Omaha Power Pop Band Skypiper Make Another Stop in M-Shop


Courtesy of Skypiper

Indie rock band and long-time campus favorite Skypiper will be making a stop at 9 p.m. Friday, March 7th in the Maintenance Shop with rock group The Kickback for a free event for students.

Michael Van Zanten

Indie rock band Skypiper will be making a stop at 9 p.m. March 7 in the Maintenance Shop with rock group The Kickback for a free event for students.

Omaha, Neb.-based Skypiper is an independent, energetic group of rockers who have been evolving since their formation in 2007 and are currently incorporating power pop into their musical style.

“Graham and I are brothers,” said Gabriel Burkum, who plays bass and contributes vocals to the band. “We grew up playing music together. In 2006 I was playing in a metal band, and Graham was playing in an acoustic duo with one of our friends named Michael. They needed a bass player and I played bass on it; and then we recorded an album and it just kind of turned into a band.”

What began as a folk band has gradually integrated rock, gotten heavier, and more recently, honed in on pop.

“It was more like a folk bluegrass band,” Burkum said. “Things kept progressing and we added a member here, an electric guitar here, a piano here, and it just grew into more like a folk band. Over time, its influence has gotten more electric and it’s gotten heavier with all of our influences, and over time, we evolved. Now we’re way more pop-driven, a little more like rock and roll and soul.”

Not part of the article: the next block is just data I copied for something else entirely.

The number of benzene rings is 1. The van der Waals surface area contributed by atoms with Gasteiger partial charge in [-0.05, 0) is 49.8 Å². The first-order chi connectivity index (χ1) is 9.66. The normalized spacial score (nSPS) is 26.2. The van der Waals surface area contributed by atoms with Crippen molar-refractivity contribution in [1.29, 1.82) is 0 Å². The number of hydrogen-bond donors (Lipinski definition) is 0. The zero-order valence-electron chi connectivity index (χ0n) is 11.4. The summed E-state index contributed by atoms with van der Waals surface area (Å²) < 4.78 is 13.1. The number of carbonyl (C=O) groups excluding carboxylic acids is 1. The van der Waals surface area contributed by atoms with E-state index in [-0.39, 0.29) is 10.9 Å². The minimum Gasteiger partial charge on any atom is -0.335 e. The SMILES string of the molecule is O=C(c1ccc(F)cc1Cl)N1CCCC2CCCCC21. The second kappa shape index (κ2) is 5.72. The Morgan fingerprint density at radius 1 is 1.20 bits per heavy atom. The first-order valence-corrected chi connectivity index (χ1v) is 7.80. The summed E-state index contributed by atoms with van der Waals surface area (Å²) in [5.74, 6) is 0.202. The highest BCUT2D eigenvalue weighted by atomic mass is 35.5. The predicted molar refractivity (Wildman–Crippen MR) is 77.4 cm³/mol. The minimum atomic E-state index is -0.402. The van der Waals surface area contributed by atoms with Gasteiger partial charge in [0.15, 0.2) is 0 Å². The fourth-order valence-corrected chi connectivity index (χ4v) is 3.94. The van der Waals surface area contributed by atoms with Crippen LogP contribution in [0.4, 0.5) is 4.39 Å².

Skypiper’s debut album, “Lay Low and Pretty” exhibits their bluegrass phase.

“Once the album came out it was just me, Graham, and Michael Childers, and we didn’t have a permanent drummer. But our producer drummed for us. Then we brought on Kyle Christensen, who played accordion and piano. Then we played a bunch of shows, and we recorded our second album three years later,” Burkum said.

The band’s second album, “Skypiper” was released in 2007 and demonstrates the band’s first shift in style.

“Our second album was self-titled,” Burkum said. “It was called Skypiper: same producer, different drummer, but same lineup. That was a little bit heavier, a little more like Wilco, or The Cardigans; those aren’t really heavy bands, but it was different than our first album. It was a little more heavy, a little more rock and roll.”

After their self-titled release, the band recorded a visual EP titled Down in Our Song, which can be seen on YouTube. Last year’s EP, “Troubledoer” represents the band’s current style that they plan to pursue moving forward.

“Last year we released a four-song EP that we produced ourselves in Minneapolis. It has four songs on it, and we tracked it mostly live in Minneapolis with our friend Levi out there, and that’s when I think we hit our exact sound.”

Under a pop-driven influence, Skypiper has begun work on their next project, due in 2014. 

“[Troubledoer] really changed our sound,” Burkum said. “A little more poppy, a little more catchy, a little more energetic. We’ve been touring on Troubledoer for a year now, we just started recording our full-length album, and that will be out this year.”

Skypiper has had a frequent presence in M-Shop.

“We’ve played Ames before,” Burkum said. “We’ve probably played the M-Shop alone 10 times.”

Indie rock group and Skypiper tour-mates The Kickback will be playing during Friday night’s show as well.

“We’ve played with [The Kickback] a few times in Omaha, [Neb.],” Burkum said. “and we’ve become really good friends with them. We went on tour with them last October. We had a really great time, and a really great tour. We’re really close friends with them, they’re kind of like our brothers in Chicago.”

Burkum encourages anyone who has never heard them before to come out for the free performance.

“You can expect an energetic set,” Burkum said. “and hopefully some fun songs that you want to sing along with. We bring our own light rig, so we try to have as much fun and be as entertaining as possible.”

Skypiper will play at 9 p.m., with doors opening at 8:30 p.m., March 7 in the Maintenance Shop. The show is free to students, and $10 to the public. Tickets are available at the door the night of the show.